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Map locates sex offender buffers in Fargo

FARGO After seeing a map that shows where the residency restrictions he's proposing for sex offenders would fall, Dave Piepkorn is comfortable with the reach of the potential new city law. Buffers banning Level II and Level III sex offenders from...

FARGO

After seeing a map that shows where the residency restrictions he's proposing for sex offenders would fall, Dave Piepkorn is comfortable with the reach of the potential new city law.

Buffers banning Level II and Level III sex offenders from living within 1,200 feet of a school or a public playground or pool would still leave some stretches of Fargo open, according to a draft of a map generated by the city's planning office.

"It isn't like the whole city would be off-limits," said Piepkorn, a Fargo city commissioner.

After a heated debate earlier this year over a facility that would have housed sex offenders and other former inmates - plans Fargo's zoning board and commission rejected - Piepkorn said he wants the city to enact limits on where sex offenders can live.

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A draft of the ordinance could be considered by the City Commission as early as next month, Piepkorn said Tuesday. City officials studying the buffer law met Monday, a group including Police Chief Keith Ternes.

Ternes has criticized the proposal and called it a "feel-good" law that could do more harm than good. He's worried it could push more offenders away from mandated registration with the police department.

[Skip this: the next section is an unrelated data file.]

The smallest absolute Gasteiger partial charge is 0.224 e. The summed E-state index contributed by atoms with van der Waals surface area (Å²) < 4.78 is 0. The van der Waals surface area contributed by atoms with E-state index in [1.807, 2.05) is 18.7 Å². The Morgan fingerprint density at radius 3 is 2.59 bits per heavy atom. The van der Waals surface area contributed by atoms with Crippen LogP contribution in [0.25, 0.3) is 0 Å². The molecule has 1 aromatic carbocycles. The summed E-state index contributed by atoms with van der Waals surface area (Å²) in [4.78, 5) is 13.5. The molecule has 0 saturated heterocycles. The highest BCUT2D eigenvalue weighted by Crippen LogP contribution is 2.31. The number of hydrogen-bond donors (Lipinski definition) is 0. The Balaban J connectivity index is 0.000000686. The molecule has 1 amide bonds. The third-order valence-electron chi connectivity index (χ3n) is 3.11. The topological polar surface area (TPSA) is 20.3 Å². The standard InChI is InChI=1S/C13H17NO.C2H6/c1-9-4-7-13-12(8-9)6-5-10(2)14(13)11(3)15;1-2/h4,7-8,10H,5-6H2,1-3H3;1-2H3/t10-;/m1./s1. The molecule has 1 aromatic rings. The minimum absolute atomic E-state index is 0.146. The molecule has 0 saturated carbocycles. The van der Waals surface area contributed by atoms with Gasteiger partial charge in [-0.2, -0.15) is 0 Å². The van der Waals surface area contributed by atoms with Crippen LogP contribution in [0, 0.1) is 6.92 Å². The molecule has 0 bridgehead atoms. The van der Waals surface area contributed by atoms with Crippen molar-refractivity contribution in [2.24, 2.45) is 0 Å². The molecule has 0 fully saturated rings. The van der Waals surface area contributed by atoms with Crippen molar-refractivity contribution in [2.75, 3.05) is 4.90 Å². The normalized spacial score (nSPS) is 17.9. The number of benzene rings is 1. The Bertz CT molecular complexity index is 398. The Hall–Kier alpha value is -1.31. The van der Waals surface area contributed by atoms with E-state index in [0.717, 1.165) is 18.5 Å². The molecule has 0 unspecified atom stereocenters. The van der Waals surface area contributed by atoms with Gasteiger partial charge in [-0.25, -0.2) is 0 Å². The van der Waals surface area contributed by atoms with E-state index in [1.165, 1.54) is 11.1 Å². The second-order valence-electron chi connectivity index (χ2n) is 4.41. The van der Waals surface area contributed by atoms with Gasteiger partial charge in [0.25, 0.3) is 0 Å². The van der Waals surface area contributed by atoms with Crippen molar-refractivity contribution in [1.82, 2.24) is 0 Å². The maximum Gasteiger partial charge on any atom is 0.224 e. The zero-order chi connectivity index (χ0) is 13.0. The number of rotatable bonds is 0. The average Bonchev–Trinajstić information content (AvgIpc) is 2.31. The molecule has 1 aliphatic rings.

A peek at the map of the no-offender zones did nothing to alter the chief's take.

"I have the same concerns and reservations. I'm still not convinced they really do anything toward ensuring the safety of kids or anybody else," he said.

Police haven't yet studied how many of the 150 or so registered sex offenders in Fargo would be forced to move, but Piepkorn said he'll be asking for an estimate on that figure.

"My first impression is there would be a significant number affected by this," Ternes said.

The proposed ordinance will likely be limited to the offenders the state deems a moderate risk or a high risk to reoffend, categories that account for about 25 percent of Fargo offenders.

Sex offenders already in Fargo who would have to move would have a year to do so under the proposal as it stands now, said City Attorney Erik Johnson.

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Those who move into the state and are waiting for a risk classification would have 90 days to move if they were living in a buffer zone, Johnson said.

City attorneys will also discuss the concept with lawyers from the attorney general's office to make sure the ordinance would not interfere with any state policies on offenders and to make sure it could withstand legal challenges.

Piepkorn said Monday's meeting raised another issue that concerned him, as he'd heard the state Department of Corrections has a facility of some sort for offenders in Fargo.

"I am troubled by that," he said. "I don't think they should be able to do that without our permission."

City permission might be needed under another new law Piepkorn is planning to propose that would require a zoning permit for group homes meant for offenders, though new zoning restrictions don't typically apply to nonconforming uses that were previously legal.

However, an apartment unit at 1315 1st Ave. N. that was leased for a time by the Department of Corrections is no longer being leased by the DOC and hasn't been for several months, Fargo police Lt. Pat Claus said.

Barb Breiland, program manager for the state's Sex Offender Specialist Unit, told The Forum in 2008 that the apartment unit was for transitional housing.

The Forum of Fargo-Moorhead and the Herald are Forum Communications Co. newspapers.

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